With geopolitical tensions at their highest, German Vice-Chancellor Robert Habeck said he expects “more turbulent days” ahead on gas markets, and echoed calls from other politicians to establish a “national gas reserve” ahead of the next winter season.
“When you have a situation that is unstable in terms of foreign policy, big traders start to stock up on goods,” Habeck explained on Wednesday (23 February) in an interview with German radio DLF.
Stockpiling of commodities like “gas, oil and maybe coal means demand goes up, and then the prices go up” Habeck explained.
However, the market could quickly relax as well, because “winter is slowly coming to an end,” he added.
Earlier this week, Russia officially recognised Ukraine’s two breakaway regions in the eastern Donbas, triggering a wave of sanctions by Western countries and prompting Berlin to halt the certification process of the Nord Stream 2 pipeline bringing Russian gas directly to Germany.
On Thursday (23 February), Russian President Vladimir Putin ordered a “military operation” in Ukraine, with the country’s foreign minister warning that a “full-scale invasion” was underway.
“We must expect some more turbulent days,” Habeck said, noting that energy had become “a matter of security policy” and that steps had to be taken.
“First of all, we will make sure that the reservoirs are filled, and we will also take political measures to do so,” the minister said, echoing calls for a “national gas reserve” by German politicians.
In Germany, gas storage is left to private actors like the Russian state-owned monopoly Gazprom, whose reservoirs on German soil hit record lows last year ahead of the winter season.
The tensions with Russia come at the worst moment for Germany’s energy transition. Russian gas was expected to fill the gaps in the country’s energy supply as the country plans to close its last nuclear power stations by the end of the year and exit coal by 2030.
But on the surface, German policymakers remain calm.
“The supply relationship with Russia has also survived other crises,” Habeck assured. Germany could do without Russian gas if it had to, he added, conceding however that it would drive prices up even further.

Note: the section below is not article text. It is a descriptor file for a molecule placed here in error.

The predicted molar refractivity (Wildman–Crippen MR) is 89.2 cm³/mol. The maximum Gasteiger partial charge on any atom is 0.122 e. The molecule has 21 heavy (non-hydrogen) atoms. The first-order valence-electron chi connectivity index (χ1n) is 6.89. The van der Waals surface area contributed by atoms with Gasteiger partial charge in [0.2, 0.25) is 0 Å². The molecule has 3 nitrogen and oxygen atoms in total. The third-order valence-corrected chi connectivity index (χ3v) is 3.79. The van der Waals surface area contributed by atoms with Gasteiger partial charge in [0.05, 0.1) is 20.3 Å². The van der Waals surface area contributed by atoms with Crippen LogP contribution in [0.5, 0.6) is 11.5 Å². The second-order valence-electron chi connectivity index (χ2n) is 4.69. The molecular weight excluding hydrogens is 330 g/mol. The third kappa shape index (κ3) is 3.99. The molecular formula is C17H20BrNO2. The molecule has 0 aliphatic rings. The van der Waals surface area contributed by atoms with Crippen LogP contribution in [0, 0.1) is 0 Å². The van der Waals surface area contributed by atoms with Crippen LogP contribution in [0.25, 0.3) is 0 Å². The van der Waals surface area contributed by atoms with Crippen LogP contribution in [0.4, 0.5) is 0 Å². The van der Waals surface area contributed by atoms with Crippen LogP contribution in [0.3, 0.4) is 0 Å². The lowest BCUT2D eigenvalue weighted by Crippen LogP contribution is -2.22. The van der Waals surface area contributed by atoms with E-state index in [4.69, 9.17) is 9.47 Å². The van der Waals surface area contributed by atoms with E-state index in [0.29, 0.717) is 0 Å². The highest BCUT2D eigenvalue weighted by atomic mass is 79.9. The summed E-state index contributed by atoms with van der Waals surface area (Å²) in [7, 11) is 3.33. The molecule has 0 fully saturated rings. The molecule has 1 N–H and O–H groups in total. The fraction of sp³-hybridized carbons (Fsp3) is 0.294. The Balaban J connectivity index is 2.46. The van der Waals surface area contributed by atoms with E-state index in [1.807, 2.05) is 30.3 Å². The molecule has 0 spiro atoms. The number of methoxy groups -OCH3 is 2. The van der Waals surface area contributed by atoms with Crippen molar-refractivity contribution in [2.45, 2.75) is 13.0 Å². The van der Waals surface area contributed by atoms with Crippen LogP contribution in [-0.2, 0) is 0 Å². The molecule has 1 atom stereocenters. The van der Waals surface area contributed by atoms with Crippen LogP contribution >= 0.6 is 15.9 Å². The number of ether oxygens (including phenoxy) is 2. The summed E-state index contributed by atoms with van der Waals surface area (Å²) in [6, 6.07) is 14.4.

On Tuesday, Germany put a stop to the certification of the Russian-backed Nord Stream 2 gas pipeline, a move that prompted implicit threats from the Russian side to keep the price squeeze going.
“Welcome to the brave new world where Europeans are very soon going to pay €2,000 for 1,000 cubic meters of natural gas,” tweeted Dmitry Medvedev, a close ally of Russian President Vladimir Putin who is also former chairman of Gazprom. This would be roughly double the current price of gas, which is already sky-high.
And given Gazprom’s market share in the German and European gas market, those predictions may not be so outlandish, experts said.
“I believe that Russia, as a major supplier, could tighten volumes to increase the price of gas,” explained Michael Pahle, energy economics expert at Potsdam institute for climate science.
But, much like Habeck and most German politicians, he too believes that “Gazprom is not expected to break contracts they already signed.”
Keeping coal alive
For the German government, phasing out coal is a key priority. But the high price of gas has already caused a stoppage in the EU’s coal phase out, according to data published earlier this month.
“If the Ukraine-Russia conflict continues for longer, this could lead to increased coal-fired power generation, with future escalation levels to consider,” Pahle warned.
With high gas prices, the market incentive to replace coal plants vanishes, leaving only renewables to fill the gap.
“The coal phase-out brought forward to 2030 would require the addition of a total of 23 GW of hydrogen-capable gas-fired power plants,” explains the energy economics research institute (EWI) at the university of Cologne. However, “the currently planned expansion is a mere 2.3 GW,” explains Max Gierkink of EWI.
However, shutting down coal power plants may prove more difficult than initially expected. In Germany, coal power plants cannot be taken off the grid unless operators can prove that security of supply in their absence can be preserved.
Given the current uncertainty on gas markets, most energy utilities are therefore delaying their investment decisions.
[Edited by Frédéric Simon]